Lloyd Kahn, author of the classic book “Shelter,” talks about modern homesteading and the art and craft of building your own home.
Lloyd Kahn has inspired a generation of DIY home builders with his books celebrating handcrafted homes.
Take a look inside one of Lloyd Kahn’s classic books about homes and other buildings, and you’ll find hundreds of inspiring examples of unique, handcrafted buildings. In 1973, Kahn, the former shelter editor for The Whole Earth Catalog, produced the now classic book Shelter, celebrating the many and varied forms of human habitat. He’s since followed that up with Home Work, published in 2004, and Builders of the Pacific Coast, published in 2008. All together, his books include thousands of photos documenting some of the most interesting and unusual buildings in the world. (Click the links above for examples.)
In addition to his role as editor in chief of Shelter Publications, Kahn is also a dedicated blogger, skateboarder and world traveler. He took a few minutes to talk to us about his life and work. Here’s what Kahn had to say about the art and craft of home building, the perils of bureaucracy, and the next generation of homesteaders.
How do you meet the people who are featured in your books?
With the book Home Work it was just an accumulation of years of travel. I shoot pictures wherever I go, so a lot of it is just what I’ve run across.
But increasingly, we have a network of people who send stuff in to us. I get a lot of feedback from people. The next book we’re doing is Tiny Houses, which is about houses that are 500 square feet and under, and we have a lot of material already. It’s just coming in from all over the place.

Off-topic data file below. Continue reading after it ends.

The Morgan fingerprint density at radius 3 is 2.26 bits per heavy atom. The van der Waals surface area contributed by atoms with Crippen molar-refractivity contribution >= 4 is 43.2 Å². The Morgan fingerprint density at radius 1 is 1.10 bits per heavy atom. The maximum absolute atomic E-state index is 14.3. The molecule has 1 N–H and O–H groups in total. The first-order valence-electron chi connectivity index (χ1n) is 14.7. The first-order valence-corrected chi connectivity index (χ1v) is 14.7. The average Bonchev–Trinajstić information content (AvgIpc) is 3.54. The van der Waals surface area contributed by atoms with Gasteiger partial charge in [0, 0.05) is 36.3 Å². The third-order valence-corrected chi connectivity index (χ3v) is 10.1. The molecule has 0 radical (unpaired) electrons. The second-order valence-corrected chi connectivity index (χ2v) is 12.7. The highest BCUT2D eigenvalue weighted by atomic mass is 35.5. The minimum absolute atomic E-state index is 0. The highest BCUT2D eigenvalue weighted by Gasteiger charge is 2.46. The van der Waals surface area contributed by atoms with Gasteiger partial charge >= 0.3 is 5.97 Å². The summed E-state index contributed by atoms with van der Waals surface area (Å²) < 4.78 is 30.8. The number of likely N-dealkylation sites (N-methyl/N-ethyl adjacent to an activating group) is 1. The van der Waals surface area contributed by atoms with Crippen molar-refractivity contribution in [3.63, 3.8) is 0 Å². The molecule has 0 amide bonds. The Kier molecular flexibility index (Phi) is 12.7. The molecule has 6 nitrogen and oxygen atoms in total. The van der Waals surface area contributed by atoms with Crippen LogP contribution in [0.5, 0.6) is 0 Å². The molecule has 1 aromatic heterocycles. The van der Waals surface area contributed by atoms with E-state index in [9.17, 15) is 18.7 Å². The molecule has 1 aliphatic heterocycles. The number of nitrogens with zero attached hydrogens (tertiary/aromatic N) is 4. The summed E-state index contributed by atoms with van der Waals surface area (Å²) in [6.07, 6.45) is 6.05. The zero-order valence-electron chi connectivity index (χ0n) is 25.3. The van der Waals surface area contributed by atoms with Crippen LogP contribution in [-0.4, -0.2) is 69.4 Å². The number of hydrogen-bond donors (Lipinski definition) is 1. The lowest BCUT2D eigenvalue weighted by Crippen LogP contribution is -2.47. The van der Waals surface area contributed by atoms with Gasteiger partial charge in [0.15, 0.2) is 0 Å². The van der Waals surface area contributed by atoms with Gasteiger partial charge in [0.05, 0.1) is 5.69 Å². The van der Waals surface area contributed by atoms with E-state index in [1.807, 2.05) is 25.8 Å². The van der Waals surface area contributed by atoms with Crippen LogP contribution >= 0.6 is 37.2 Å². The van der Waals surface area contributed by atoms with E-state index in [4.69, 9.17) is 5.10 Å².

You shoot most of the photos that are in your books.
Yes. Well, in the book Home Work about half of them were my photos. I didn’t go to all those different parts of the world, but I go wherever I can.
Most of the photos in the Builders of the Pacific Coast were mine. That book came about largely through two friends — one an artist, and the other an architect in British Columbia — who turned me on to the area and its people. Then one thing led to another, and I met a lot of people on the road. In that case, I got myself into a geographical area with a lot of art and craftsmanship that nobody had really paid much attention to.
None of it is Fine Homebuilding kind of stuff, houses where you go in and everything is perfect. None of those houses look like anyone lives in them.
The homes that you feature are more unique.
Well, they’re more real.
Some of the buildings you shoot are very practical, where others are more works of art.
In the different books, there are various degrees of practicality. The goal is to bring together something that’s aesthetically beautiful, practical and economical. That’s really the whole package.
Speaking of practical buildings, I’ve read a little bit about your experience with domes.
It sounds like you spent some time working with dome architecture and finally decided it wasn’t the most useful building style.
Yeah, it just doesn’t work. There’s really no reason to build buildings out of icosahedrons. The entire surface of the dome is a roof, so they tend to leak unless covered with asphalt shingles; because of the angles, they’re hard to subdivide or add on to; furniture, refrigerators, beds are rectangular and you’re trying to fit them into a curved space. It goes on. There’s a lot of information about why domes don’t work on our website.
You’ve spent a lot of time photographing different home designs over the years. What’s the house that you live in like?
It’s a house that’s been built over 30 years, kind of a farmhouse. It’s wood frame. That’s what I knew how to do, and at least in the early years, it was all recycled materials. I could get used wood — most of it came from a torn-down naval base.
I like the look of used wood, the character to it. In the ’60s and the ’70s, a lot of people tore out wooden windows and put in aluminum. I found six beautiful glass doors one time. I used to have a truck and I’d prowl the streets of the city looking in debris boxes. It was fun.
And it was a very green approach, back before it was called “green.”